The security lapse was first disclosed in an August 26 email, obtained by TechCrunch, by an unnamed whistleblower who said they “reported this issue on three separate occasions” to the DC Bar, but that their email was not returned nor was the issue fixed. The email said that documents contained personal information like names, phone numbers, and email addresses, as well as Social Security number, the applicant’s full employment history, previous home addresses, and any disciplinary records.

The whistleblower said they began notifying news outlets “in a good faith effort to notify affected users and ensure the issue is fixed.” TechCrunch obtained the email from a pseudonymous Twitter account that goes by the handle Bar Exam Tracker.

The email said that the security lapse meant that applicants could still access their uploaded application files from the DC Bar website, even after they logged out. But because the application files followed a consistent naming scheme, anyone could access the application files of other applicants by incrementally changing the web address.

“The documents are publicly accessible merely by opening their addresses in a web browser, and are not protected by any authentication system,” the whistleblower’s email wrote.

Word of the security lapse quickly spread among some bar applicants. Two applicants, who agreed to be quoted but asked not to be named for

money-cash-dollars-stimulus-payments-pay-7139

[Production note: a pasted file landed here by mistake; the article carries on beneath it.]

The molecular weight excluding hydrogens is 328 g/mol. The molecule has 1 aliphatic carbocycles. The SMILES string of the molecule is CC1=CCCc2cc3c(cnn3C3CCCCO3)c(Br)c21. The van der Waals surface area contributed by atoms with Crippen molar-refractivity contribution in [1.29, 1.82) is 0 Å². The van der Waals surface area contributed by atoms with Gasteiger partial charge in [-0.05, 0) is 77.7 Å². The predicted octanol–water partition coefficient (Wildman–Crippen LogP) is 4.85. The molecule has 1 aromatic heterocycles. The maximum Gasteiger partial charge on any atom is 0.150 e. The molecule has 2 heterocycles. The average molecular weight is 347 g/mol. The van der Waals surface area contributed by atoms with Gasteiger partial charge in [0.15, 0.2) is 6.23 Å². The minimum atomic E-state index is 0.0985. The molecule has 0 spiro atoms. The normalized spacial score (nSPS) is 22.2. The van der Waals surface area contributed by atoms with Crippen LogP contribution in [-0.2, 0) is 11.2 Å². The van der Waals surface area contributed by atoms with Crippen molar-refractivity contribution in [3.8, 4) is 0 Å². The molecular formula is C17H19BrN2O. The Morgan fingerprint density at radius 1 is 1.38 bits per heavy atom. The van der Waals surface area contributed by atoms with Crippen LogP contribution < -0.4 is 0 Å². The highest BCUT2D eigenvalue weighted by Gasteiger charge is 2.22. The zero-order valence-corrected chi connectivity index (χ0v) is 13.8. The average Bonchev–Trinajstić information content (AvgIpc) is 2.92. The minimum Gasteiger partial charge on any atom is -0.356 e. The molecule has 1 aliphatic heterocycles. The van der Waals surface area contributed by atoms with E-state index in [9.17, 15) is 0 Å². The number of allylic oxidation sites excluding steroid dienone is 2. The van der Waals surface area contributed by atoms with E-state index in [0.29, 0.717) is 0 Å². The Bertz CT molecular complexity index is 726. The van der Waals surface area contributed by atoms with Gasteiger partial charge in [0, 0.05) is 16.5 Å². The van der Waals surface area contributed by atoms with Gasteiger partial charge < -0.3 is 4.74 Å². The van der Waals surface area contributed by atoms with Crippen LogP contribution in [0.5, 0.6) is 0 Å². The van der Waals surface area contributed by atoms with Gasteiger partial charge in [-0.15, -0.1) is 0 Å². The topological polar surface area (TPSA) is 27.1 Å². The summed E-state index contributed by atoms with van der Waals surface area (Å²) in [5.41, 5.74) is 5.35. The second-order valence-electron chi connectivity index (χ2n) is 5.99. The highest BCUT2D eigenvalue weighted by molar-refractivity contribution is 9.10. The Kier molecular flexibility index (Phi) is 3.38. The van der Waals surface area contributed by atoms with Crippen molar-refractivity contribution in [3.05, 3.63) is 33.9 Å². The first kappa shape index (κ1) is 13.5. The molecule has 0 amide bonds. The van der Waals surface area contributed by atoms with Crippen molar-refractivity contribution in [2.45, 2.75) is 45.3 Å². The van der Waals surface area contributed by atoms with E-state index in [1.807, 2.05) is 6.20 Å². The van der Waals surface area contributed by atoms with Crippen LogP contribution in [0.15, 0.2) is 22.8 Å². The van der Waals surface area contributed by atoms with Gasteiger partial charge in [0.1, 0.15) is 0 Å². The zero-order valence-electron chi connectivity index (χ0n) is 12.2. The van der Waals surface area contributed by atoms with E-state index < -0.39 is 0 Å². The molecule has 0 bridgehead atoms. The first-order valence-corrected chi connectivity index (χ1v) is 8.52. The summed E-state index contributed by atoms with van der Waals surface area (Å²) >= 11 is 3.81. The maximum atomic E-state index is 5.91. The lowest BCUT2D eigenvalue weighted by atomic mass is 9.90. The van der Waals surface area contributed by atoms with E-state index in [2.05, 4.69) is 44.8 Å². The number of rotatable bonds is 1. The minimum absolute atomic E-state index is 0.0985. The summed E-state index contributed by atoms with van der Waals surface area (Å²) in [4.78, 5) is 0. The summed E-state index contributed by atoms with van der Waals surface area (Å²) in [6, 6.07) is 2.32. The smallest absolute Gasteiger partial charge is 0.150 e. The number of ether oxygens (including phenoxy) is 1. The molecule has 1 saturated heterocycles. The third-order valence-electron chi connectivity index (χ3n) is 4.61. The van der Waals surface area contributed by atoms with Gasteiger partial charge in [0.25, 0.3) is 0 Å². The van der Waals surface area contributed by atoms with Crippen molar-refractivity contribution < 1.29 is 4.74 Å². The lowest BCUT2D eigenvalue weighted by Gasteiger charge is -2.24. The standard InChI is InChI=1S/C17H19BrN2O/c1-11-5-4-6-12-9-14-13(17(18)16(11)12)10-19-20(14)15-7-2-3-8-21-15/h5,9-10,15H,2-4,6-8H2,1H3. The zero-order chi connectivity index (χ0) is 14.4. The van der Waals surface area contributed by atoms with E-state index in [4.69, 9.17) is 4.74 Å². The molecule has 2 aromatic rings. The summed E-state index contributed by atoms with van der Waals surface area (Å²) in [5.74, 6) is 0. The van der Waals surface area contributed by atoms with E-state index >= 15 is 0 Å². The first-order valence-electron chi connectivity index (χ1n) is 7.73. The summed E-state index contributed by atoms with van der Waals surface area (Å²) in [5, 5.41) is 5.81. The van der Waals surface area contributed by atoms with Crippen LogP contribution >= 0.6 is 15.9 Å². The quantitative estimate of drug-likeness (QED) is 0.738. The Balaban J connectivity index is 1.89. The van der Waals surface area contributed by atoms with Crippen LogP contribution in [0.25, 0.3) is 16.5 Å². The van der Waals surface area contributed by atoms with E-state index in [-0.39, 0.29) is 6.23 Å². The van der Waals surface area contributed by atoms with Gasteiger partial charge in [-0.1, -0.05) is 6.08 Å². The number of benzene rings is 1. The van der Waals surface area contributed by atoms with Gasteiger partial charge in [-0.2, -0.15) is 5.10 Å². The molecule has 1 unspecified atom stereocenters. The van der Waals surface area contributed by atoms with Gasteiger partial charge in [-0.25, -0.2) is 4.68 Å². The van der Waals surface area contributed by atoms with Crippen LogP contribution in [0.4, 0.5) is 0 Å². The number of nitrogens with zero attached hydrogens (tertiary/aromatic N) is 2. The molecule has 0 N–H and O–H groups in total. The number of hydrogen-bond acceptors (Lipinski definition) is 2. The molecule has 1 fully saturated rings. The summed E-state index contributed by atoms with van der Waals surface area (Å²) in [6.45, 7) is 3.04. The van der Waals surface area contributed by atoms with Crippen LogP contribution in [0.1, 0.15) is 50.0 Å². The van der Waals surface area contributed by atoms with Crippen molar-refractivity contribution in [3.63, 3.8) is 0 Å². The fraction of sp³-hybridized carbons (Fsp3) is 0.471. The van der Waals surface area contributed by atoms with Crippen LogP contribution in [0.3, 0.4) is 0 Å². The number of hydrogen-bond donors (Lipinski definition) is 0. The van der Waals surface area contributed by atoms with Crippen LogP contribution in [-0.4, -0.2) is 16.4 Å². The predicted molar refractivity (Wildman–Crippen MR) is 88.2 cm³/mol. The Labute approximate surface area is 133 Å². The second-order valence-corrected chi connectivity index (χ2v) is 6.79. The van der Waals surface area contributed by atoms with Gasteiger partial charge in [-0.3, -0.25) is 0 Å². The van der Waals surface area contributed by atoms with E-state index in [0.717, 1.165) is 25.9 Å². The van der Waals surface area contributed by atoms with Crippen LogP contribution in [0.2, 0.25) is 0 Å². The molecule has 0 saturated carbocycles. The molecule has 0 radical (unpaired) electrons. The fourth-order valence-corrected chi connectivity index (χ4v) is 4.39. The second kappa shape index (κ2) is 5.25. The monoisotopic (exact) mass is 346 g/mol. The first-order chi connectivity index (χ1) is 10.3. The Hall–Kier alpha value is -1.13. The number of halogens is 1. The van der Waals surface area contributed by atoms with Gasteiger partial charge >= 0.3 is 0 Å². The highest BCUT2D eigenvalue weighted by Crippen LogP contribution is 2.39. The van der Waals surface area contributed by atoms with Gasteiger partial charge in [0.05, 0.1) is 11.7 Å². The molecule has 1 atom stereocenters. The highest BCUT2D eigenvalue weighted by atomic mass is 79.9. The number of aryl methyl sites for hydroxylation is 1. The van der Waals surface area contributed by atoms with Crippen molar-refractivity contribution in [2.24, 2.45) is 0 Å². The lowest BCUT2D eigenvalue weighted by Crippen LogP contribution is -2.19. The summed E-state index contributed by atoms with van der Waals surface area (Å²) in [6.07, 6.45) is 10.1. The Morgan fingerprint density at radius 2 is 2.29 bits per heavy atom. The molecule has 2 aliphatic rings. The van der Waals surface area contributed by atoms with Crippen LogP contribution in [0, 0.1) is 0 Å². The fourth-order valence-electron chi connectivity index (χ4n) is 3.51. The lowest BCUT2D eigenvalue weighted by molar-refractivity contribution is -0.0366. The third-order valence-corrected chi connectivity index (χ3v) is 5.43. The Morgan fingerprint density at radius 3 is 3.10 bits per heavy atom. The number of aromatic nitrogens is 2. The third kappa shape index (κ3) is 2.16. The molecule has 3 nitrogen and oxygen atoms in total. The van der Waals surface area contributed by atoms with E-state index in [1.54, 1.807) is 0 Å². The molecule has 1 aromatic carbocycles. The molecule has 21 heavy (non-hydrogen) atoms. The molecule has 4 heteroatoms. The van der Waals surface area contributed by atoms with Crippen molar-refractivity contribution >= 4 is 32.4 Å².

How soon could your second stimulus check come? We lay out some possible dates, from when the bill is passed to when your money could actually arrive.


James Martin/CNET

Now that talks to pass new coronavirus relief legislation with a second stimulus payment have resumed, we can predict when eligible Americans may receive direct payments. If a new stimulus check is authorized, the priority group that you’re a part of and how fast the IRS can start sending out payments in general will determine how long it takes. (Here are some more important stimulus payment facts.)

House Speaker Nancy Pelosi directed House Democrats to bring a new relief proposal that includes another stimulus check and other aid for airlines and restaurants to a vote as early as this week. She has also resumed talks with Treasury Secretary Steven Mnuchin. 

“We’re in a negotiation, and hopefully we’ll come to a bipartisan agreement that will remove all doubt that the legislation will pass and be signed by the President,” Pelosi said on MSNBC Tuesday.

CNET’s stimulus calculator can give you an estimate of how much you might qualify for —  read on to learn some potential timelines for when you might receive a new stimulus payment. We update this story frequently.


Now playing:
Watch this:

Next stimulus checks: What to expect



3:03

When the IRS might possibly send the first checks to each group

When and if another stimulus check happens, Mnuchin has said it would take about a week to orchestrate the first payments. “I can get out 50 million payments really quickly. A lot of it into people’s direct accounts,” he said.

We’ve speculated potential dates based on calendars from the House of Representatives and the Senate, and also based on Pelosi’s vow to keep her chamber in